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Oscar Directing Nominees Help Us Trace Their DNA

Directors influence each other with their work. Sometimes that influence is overt — “La La Land” clearly evokes “Singin’ in the Rain” and “Umbrellas of Cherbourg” — but other times it is more unexpected, hinging on storytelling choices or structure.

Variety asked this year’s directing nominees to help us trace the DNA of their movies, and all were happy to oblige.

Arrival
Paramount
In Villeneuve’s alien-invasion tale, humans eventually discover that the aliens “want to help you help us.”

Villeneuve’s choices:
“2001: A Space Odyssey” 1968: “Definitely ‘2001’,” Villeneuve says, of Stanley Kubrick’s sci-fi classic in which Earthlings, searching for signs of intelligent life, are nearly outwitted by artificial intelligence.
“Jaws” 1975: “It was Spielberg’s idea that you unveil slowly the entity, to create suspense,” Villeneuve says. “That very slow striptease is something I stole from ‘Jaws.’ ”

Our choices:
“The Day the Earth Stood Still” 1951: Aliens caution Earthlings not to destroy themselves with nuclear weapons in Robert Wise’s sci-fi classic.
“Starman” 1984: A friendly interplanetary visitor gets a hostile reception from fearful humans in John Carpenter’s movie.
“The Miracle Worker” 1962: Language is the bridge between two seemingly separate worlds in Arthur Penn’s Helen Keller biopic.

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Hacksaw Ridge
Lionsgate
A deeply religious medic who refuses to carry a gun becomes an unlikely hero in Mel Gibson’s brutal World War II saga.

Gibson’s choices:
“Saving Private Ryan” 1998: “It’s part of a great tradition of war films,” Gibson says of Spielberg’s D-Day drama, which raised the bar on graphic war carnage.
“Sergeant York” 1941: “That was kind of an inspiration,” Gibson says of Howard Hawks’ movie, “although that one is about a conscientious objector who actually picked up a gun and started shooting.”

Our choices:
“The Longest Day” 1962: A massive battle against impossible odds is fought with a giant all-star cast in Ken Annakin’s tale.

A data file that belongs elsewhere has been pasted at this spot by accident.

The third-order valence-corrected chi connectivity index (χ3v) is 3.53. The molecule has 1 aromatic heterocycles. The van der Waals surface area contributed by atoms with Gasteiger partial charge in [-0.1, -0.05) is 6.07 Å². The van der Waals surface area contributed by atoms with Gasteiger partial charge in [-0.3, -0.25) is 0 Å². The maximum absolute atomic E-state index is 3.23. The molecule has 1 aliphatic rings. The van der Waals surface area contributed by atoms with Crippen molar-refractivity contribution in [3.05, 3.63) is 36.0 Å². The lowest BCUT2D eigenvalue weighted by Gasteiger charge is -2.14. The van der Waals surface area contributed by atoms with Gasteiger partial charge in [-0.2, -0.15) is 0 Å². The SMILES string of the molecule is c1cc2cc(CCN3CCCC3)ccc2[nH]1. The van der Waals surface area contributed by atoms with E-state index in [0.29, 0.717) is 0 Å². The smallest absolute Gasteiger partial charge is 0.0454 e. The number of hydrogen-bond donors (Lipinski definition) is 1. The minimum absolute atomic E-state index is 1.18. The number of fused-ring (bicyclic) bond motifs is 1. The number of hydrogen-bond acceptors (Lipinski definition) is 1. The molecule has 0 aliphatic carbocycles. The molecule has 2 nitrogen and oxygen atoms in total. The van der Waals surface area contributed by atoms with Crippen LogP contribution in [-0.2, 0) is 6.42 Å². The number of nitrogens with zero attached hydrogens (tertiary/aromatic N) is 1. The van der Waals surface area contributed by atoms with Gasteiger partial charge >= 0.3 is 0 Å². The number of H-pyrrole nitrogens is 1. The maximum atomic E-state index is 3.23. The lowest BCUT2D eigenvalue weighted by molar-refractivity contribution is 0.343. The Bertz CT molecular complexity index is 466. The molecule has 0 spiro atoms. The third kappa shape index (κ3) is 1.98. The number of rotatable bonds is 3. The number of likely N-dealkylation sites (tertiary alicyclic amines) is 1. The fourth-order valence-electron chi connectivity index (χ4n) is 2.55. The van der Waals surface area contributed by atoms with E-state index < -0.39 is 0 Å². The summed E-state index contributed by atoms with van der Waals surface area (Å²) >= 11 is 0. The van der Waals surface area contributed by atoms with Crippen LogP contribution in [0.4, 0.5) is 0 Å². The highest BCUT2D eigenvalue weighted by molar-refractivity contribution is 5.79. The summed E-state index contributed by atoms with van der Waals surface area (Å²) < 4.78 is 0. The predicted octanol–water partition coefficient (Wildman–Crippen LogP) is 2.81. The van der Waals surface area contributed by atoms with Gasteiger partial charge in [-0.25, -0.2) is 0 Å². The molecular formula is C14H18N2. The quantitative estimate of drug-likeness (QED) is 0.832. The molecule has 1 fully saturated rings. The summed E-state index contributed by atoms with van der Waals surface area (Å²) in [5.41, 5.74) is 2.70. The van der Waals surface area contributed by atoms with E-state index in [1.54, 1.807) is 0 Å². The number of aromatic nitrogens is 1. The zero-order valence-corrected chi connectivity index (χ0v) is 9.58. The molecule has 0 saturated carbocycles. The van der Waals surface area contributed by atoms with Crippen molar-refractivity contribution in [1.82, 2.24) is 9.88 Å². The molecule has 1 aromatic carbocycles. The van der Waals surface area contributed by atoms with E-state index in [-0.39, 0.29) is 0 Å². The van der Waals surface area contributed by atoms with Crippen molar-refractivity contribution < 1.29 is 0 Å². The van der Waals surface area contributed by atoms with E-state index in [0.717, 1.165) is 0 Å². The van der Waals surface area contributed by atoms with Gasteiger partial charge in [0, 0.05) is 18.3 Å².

“From Here to Eternity” 1953: A soldier receives unfair harsh treatment from officers in the run-up to Pearl Harbor in Fred Zinnemann’s movie.
“Platoon” 1986: Willem Dafoe suffers a Christ-like death, after being betrayed by a Judas among his own men in Oliver Stone’s Vietnam War movie.

La La Land
Lionsgate
Damien Chazelle traces his L.A. musical’s lineage back to the silent era.

Chazelle’s choices:
“The Umbrellas of Cherbourg” 1964: “This film definitely,” Chazelle says, citing Jacques Demy’s musical as an influence, “and ‘Lola,’ an earlier Demy film, also was very influential.”
“Singin’ in the Rain” 1952: Chazelle cites “any of those great Gene Kelly musicals like ‘Singin’ in the Rain’ or ‘American in Paris,’ ” the former directed by Stanley Donen and the latter by Vincente Minnelli in 1951.
“Boogie Nights” 1997, directed by Paul Thomas Anderson: “I was influenced by some of those great L.A. movies,” Chazelle says. “I love ‘Boogie Nights,’ ‘Short Cuts,’ and a couple of others.”
“7th Heaven” 1927:
Chazelle cited Frank Borzage’s silent weepie — in which a woman whose lover has died in WWI briefly imagines their entire life together, had he returned — as the inspiration for his ending when accepting an award from the New York Film Critics Circle.

Our choice:
“A Star Is Born” 1954:
George Cukor’s film features the original show-business-tale trope: An established star discovers a rising talent, then suffers a decline.

Manchester by the Sea
Amazon Studios
Kenneth Lonergan’s wrenching drama revolves around the aftereffects of unspeakable tragedy.

Lonergan’s choices:
“Five Easy Pieces” 1970: Lonergan cites Bob Rafelson’s haunting tale of an estranged family dealing with its ghost as an influence.
“Coal Miner’s Daughter” 1980: “It’s such a human story,” Lonergan says of Michael Apted’s bio of Loretta Lynn starring Sissy Spacek. “It’s got a personal scale and a universal scale. It’s a very emotional story with a lot of love and a lot of loss.”
“Bang the Drum Slowly” 1973: Lonergan also took inspiration from John Hancock’s tale of a dying baseball player’s final season.

Our choices:
“Ordinary People” 1980: A suburban family begins to splinter after the eldest son’s accidental death in Robert Redford’s movie.
“Who’s Afraid of Virginia Woolf” 1966: Edward Albee’s play, adapted by Mike Nichols, focuses on a married couple whose great tragedy is either their dead son — or their dead dream of having a child.

Moonlight
A24
Barry Jenkins directed this coming-of-age tale about being young, black, poor, and gay in ’80s Miami.

Jenkins’ choices:
“Happy Together” 1997: “This is one of three films I usually cite,” Jenkins says of director Wong Kar-wai’s movie. “It was the first film I saw that dealt with a relationship between two men.”
“Beau Travail” 1999: “I love the way she deals with masculinity in a corrupt system,” Jenkins says while saluting Claire Denis’ movie as an influence.
“Three Times” 2005: Jenkins also mentioned Hou Hsiao-Hsien’s film — set in three separate time periods, with the same actors playing different characters who encounter each other in each section of the film.

Our choices:
“Boys Don’t Cry” 1999: A young transgender man runs afoul of small-town intolerance in Kimberly Peirce’s indie landmark.
“Boyhood” 2014: A boy’s youth is thrown off-kilter by his mom’s personal drama in Richard Linklater’s film.

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